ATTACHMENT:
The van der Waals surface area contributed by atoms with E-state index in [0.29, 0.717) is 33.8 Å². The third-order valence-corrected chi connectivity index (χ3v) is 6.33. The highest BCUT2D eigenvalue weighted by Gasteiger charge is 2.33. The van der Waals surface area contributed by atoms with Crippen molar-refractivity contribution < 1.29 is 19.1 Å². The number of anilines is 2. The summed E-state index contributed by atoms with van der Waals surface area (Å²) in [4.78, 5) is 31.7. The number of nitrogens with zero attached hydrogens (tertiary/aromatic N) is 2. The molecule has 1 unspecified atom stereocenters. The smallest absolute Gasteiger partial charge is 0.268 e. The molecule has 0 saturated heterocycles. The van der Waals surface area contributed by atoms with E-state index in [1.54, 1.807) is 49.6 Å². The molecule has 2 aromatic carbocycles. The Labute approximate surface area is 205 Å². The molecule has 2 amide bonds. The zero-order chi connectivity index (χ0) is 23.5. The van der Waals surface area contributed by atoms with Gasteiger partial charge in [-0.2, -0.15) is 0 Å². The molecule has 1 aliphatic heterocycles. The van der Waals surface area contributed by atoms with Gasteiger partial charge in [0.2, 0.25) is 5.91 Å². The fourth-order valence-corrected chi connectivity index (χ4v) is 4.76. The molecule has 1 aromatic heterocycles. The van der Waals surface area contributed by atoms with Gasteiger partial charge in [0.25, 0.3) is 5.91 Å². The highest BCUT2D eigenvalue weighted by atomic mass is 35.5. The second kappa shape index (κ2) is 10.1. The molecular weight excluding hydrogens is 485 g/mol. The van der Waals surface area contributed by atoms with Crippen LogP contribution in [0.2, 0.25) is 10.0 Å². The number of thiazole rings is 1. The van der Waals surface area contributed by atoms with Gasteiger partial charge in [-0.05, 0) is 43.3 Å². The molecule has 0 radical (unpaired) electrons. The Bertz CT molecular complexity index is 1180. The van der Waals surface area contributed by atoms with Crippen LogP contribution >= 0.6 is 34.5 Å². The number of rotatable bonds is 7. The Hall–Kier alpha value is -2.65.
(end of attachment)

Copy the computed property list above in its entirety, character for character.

The van der Waals surface area contributed by atoms with E-state index in [0.29, 0.717) is 33.8 Å². The third-order valence-corrected chi connectivity index (χ3v) is 6.33. The highest BCUT2D eigenvalue weighted by Gasteiger charge is 2.33. The van der Waals surface area contributed by atoms with Crippen molar-refractivity contribution < 1.29 is 19.1 Å². The number of anilines is 2. The summed E-state index contributed by atoms with van der Waals surface area (Å²) in [4.78, 5) is 31.7. The number of nitrogens with zero attached hydrogens (tertiary/aromatic N) is 2. The molecule has 1 unspecified atom stereocenters. The smallest absolute Gasteiger partial charge is 0.268 e. The molecule has 0 saturated heterocycles. The van der Waals surface area contributed by atoms with E-state index in [1.54, 1.807) is 49.6 Å². The molecule has 2 aromatic carbocycles. The Labute approximate surface area is 205 Å². The molecule has 2 amide bonds. The zero-order chi connectivity index (χ0) is 23.5. The van der Waals surface area contributed by atoms with Gasteiger partial charge in [-0.2, -0.15) is 0 Å². The molecule has 1 aliphatic heterocycles. The van der Waals surface area contributed by atoms with Gasteiger partial charge in [0.2, 0.25) is 5.91 Å². The fourth-order valence-corrected chi connectivity index (χ4v) is 4.76. The molecule has 1 aromatic heterocycles. The van der Waals surface area contributed by atoms with Gasteiger partial charge in [0.25, 0.3) is 5.91 Å². The highest BCUT2D eigenvalue weighted by atomic mass is 35.5. The second kappa shape index (κ2) is 10.1. The molecular weight excluding hydrogens is 485 g/mol. The van der Waals surface area contributed by atoms with Crippen LogP contribution in [0.2, 0.25) is 10.0 Å². The number of thiazole rings is 1. The van der Waals surface area contributed by atoms with Gasteiger partial charge in [-0.05, 0) is 43.3 Å². The molecule has 0 radical (unpaired) electrons. The Bertz CT molecular complexity index is 1180. The van der Waals surface area contributed by atoms with Crippen LogP contribution >= 0.6 is 34.5 Å². The number of rotatable bonds is 7. The Hall–Kier alpha value is -2.65.